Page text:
From Austin to Aspen
It was in Aspen, Colorado that I met my neighbor and one of my she-ros. I was there for The Aspen Institute-Social Impact and Philanthropy Seminar. As a forever learner, I was excited about this incredible learning opportunity, but as an introvert, I was trying to find the energy to talk about myself. I was dreading the small talk with strangers that’s inevitable in these forums. I looked for an escape route and even though I might say I had altitude sickness so I could go home early.
But to my delight, I immediately gravitated toward a group of three women with warm smiles and glasses of wine in their hands. I’d actually walked up to my tribe for the week! Among the ladies was Annie Burridge. Prior to arriving, I googled all my classmates (yes, I was that nerd) and was shocked to learn that Annie was from Austin. I immediately asked Annie where she lived and she said, “Avery Ranch.” Yes, the CEO of the Austin Opera was my neighbor. How had we never met before?!
Opportunities for Opera in Austin
October 2018 marks the second anniversary of Annie moving from Philadelphia to Austin to take over as CEO of the Austin Opera. Annie used to be an opera star, but her calling lies in the words and work behind the music. She is known for her talents in fundraising, collaborating with community groups and breathing life into an art form that many haven’t experienced.
Annie, her husband Paul, and daughter Riley, feel right at home in Austin. While they miss Philly’s Italian food scene, they’re happy to trade it for Tex Mex or a quick ride to Sea World in San Antonio. Annie and Paul find Texas intriguing, a place where you can pull up your bootstraps and get things done. Riley is a busy kindergartner who enjoys theatre classes and coding.
An Opera for All
I admire Annie for many reasons but above all because of her desire to make the opera inclusive for all. As we sat in our Aspen class, Annie shared her visions for taking the opera to places it hasn’t been experienced in Austin. She wanted to take “Big Opera” on the road. It’s been such a pleasure to watch her make that vision a reality.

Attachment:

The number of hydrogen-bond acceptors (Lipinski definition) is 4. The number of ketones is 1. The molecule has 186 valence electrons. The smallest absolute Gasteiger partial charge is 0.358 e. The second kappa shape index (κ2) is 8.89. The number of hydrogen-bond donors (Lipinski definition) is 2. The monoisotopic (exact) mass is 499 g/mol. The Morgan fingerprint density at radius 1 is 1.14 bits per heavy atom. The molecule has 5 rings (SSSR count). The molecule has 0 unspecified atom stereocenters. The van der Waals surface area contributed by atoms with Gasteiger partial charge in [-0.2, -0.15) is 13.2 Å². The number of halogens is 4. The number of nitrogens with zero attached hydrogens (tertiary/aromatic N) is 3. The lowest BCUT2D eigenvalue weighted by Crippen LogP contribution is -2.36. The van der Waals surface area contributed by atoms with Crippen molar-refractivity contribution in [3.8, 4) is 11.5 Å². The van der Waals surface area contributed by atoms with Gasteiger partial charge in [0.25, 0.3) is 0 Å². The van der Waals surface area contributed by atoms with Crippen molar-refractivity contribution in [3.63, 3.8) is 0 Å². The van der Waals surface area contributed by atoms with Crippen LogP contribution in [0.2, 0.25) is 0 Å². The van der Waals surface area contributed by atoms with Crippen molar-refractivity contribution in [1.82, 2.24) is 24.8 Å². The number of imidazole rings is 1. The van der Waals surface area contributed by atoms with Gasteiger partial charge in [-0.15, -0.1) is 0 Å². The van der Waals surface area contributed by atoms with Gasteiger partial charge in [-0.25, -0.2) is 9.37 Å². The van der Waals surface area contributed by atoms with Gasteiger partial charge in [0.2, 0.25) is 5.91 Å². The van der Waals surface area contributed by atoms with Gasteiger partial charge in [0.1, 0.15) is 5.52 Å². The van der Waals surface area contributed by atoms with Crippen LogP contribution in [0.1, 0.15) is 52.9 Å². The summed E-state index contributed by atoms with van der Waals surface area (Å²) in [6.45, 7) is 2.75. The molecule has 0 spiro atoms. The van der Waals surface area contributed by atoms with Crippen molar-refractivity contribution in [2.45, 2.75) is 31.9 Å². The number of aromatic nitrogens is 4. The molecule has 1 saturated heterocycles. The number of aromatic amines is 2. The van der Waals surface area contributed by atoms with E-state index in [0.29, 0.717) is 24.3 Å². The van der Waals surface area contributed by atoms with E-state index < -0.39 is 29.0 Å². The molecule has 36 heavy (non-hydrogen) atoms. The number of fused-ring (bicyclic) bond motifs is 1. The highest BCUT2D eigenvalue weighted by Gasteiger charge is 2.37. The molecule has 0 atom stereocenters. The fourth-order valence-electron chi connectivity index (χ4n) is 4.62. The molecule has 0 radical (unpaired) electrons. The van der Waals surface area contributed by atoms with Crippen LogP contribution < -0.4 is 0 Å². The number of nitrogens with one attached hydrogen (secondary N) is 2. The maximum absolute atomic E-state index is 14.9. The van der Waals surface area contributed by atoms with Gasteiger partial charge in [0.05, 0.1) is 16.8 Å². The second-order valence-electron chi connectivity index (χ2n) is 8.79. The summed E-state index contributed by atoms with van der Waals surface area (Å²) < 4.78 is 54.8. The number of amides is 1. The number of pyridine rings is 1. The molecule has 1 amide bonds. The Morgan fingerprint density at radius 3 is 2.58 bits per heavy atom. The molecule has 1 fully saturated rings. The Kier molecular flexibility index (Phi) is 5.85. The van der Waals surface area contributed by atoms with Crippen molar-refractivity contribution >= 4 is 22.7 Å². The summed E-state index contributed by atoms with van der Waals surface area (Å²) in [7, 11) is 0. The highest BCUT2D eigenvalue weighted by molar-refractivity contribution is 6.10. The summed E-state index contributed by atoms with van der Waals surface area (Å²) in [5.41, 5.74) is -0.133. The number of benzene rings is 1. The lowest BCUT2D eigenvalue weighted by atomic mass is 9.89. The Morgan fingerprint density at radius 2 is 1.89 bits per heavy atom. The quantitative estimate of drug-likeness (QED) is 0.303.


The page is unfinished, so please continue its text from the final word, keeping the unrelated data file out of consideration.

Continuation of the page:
This spring, Austin Opera will unveil Opera ATX, which according to Burridge, draws on the “innovative spirit of Austin and will create a new opera experience.” The experience will come with a snazzy graffiti logo and a price point that is accessible for most Austinites. Attendees will experience rock music videos and a story about a veteran who loses his son in war.
Annie is building a movement to expose more people to opera, but she’s also building a movement to address many of the issues the community faces. She says, “Opera has the ability to tackle a lot of issues that are relevant, but it must reflect where it is produced and created.” That’s not easy because most devoted opera lovers appreciate the art form as a means of escaping to another time, another reality. So the challenge is balancing those two competing desires of, on the one hand, producing works that reflect the community while still capturing the essence of what draws opera fans in.
Avery Ranch is Home
I asked Annie what she enjoys most about living in Pearson Place, a subdivision of Avery Ranch. “The families and their diversity,” she says. Annie knows she selected the right place to live because of the shared values of the other moms on her street. Even if they don’t have time to talk every day, “you can share so much camaraderie with a wave and a knowing smile,” says Burridge.
Annie says her neighbors think she has the most interesting job on the street, but little do they know Annie thinks they all share the best job on the street and that’s living in Avery Ranch and making it a great, welcoming place to live.
Copyright (c) 2018 Williams Strategies, LLC. All rights reserved.
This article was originally published in Avery Ranch Living.
Terri Broussard Williams’ Movement Maker is a monthly feature of Avery Ranch Living Magazine telling the stories of residents who are creating movements and doing things that others have ignored.